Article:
A key weapon in the essential assault of slavery throughout the Americas was the effort to strip enslaved individuals of their own religious beliefs and to impose in their place the beliefs of slaveholders. The irony of Christianity being used to such ends is one exceeded, perhaps, only by the strength some Africans and their descendants drew, amid their own travails, from the story of Christ’s suffering. An additional irony lay in the elements of Catholicism, particularly, that let the enslaved preserve their (perhaps only seemingly polytheistic) beliefs beneath the trappings of compulsory monotheism: Such figures as Legba and Erzulie were syncretized with saints or other venerated figures. In the post-slavery era, belief in such beings and practices came to be seen as backward, even demonic, by many black Christians, who thus participated in the efforts by American power structures to discredit and destroy Voodoo, though to a lesser degree.

Christian Siriano on view at SCAD FASH in Atlanta through October 9

No surprise, then, that the more obviously religious aspects of the tradition went underground, which left Hoodoo as a mostly rural practice or showing up secretly in marginal parts of cities. As Stout observes, not even the “black is beautiful” movement of her youth could overcome postcolonial programming that manifested in everything from dictionaries to loaded remarks by U.S. politicians. Stout traces her specific interest in African culture to a childhood museum visit during which she saw a sculpture identified as a “fetish” from “the Congo.”

Her early art career as a photorealist painter shows through in some of her more recent trompe l’oeil objects. I initially mistook her 2013 assemblage The Root Dispenser for a reconditioned condom machine, though the work actually consists mostly of wood and paint. Her believably worn surfaces and penchant for retro design cannot conceal the Afrofuturist impulse in her output: a reality wherein a vending machine can deliver a range of putatively magical herbs, from yucca root to orris root. Likewise, The Rootworker’s Worktable (2011) integrates a piece of antique furniture with counterfeit tech that Stout considers a spirit-attuned TV; it would look right at home as set-dressing for some steamfunk production.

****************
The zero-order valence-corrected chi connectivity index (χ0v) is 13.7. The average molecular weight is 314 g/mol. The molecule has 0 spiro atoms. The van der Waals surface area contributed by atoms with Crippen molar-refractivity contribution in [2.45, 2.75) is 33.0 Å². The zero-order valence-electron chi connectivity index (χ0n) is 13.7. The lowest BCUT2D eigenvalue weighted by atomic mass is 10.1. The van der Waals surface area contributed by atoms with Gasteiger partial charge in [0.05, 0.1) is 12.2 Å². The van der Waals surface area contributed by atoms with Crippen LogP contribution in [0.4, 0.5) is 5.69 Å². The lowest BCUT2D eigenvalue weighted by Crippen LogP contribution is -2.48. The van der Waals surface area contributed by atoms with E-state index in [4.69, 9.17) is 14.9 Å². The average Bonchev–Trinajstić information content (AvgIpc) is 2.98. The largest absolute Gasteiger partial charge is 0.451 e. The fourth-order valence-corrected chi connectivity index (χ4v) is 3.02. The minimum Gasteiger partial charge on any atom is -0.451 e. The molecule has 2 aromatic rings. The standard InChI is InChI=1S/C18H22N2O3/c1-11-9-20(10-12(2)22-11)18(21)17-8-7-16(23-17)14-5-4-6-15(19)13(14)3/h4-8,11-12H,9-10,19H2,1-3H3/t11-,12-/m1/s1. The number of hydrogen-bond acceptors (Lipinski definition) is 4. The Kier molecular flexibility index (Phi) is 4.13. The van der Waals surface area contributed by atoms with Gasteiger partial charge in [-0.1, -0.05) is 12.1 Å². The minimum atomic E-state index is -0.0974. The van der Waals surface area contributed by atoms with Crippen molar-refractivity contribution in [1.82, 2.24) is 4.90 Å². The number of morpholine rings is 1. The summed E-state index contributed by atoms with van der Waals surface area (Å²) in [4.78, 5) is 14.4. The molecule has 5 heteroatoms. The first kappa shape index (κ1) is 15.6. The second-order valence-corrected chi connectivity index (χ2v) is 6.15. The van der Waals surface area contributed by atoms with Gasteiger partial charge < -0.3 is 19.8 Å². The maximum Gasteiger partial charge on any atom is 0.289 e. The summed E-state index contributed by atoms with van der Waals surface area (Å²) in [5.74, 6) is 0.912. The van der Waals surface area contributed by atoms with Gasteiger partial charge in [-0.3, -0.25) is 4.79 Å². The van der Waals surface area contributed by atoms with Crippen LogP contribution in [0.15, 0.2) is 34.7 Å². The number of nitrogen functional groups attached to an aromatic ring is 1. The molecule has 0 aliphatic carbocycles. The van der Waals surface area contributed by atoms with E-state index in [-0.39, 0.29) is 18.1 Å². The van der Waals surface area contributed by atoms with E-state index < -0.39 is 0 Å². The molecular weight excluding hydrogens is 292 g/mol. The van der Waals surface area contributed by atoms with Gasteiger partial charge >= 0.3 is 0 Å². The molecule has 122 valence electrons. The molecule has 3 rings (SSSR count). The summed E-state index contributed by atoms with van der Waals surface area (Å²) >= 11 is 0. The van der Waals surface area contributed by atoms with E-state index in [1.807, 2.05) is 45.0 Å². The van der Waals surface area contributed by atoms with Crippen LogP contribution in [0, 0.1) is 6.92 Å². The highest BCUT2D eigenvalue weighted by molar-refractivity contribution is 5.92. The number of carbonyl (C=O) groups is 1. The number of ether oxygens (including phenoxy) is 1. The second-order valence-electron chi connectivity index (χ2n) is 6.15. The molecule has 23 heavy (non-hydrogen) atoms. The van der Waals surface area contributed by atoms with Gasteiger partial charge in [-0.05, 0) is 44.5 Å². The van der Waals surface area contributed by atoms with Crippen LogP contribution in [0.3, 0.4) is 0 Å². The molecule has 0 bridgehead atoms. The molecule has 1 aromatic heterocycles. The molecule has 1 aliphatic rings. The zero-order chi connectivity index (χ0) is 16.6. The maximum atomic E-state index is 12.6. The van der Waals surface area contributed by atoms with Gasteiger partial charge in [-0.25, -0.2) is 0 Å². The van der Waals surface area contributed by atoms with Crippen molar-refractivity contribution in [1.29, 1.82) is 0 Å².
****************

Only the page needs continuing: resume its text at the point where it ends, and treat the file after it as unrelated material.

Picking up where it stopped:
Renée Stout, The House of Chance and Mischief, 2008.
Renée Stout, The House of Chance and Mischief, 2008.

How Stout’s work intersects the sacred, even the numinous, separates what she does from any mere generation of surfaces or objects, though. Her embrace/adoption of multiple alter egos in her practice mirrors the Vodou belief that lwas do not merely manifest during rituals but also inhabit one or more of the ritualists. The artist employs ritual-like uses of scent and music in her studio, and both play roles in the exhibition. Watch for the tray of perfumes that visitors are encouraged to open and sniff, and read the back of The House of Chance and Mischief (2008), where Stout lists music she listened to and perfumes she wore (presumably while assembling that work). All of these choices also signal a grasp of neuropsychology—of the way olfactory stimuli intertwine with memory, of contemporary mind models that construe the self not as I but as the jostling collective that makes me.

“Tales of the Conjure Woman” displays an erudition that never seems chilly, a sense of story (and of stories) that almost never feels trite, and a respect for the vast yet delicate task undertaken that seems more playful than pious. Stout transmutes scrap into art I call religiose: not sacred, but about the sacred; not divine but possibly divined; and tethered to mysteries that surround us inside and out.

Ed Hall lives in Atlanta and finds himself at its numerous crossroads all too often.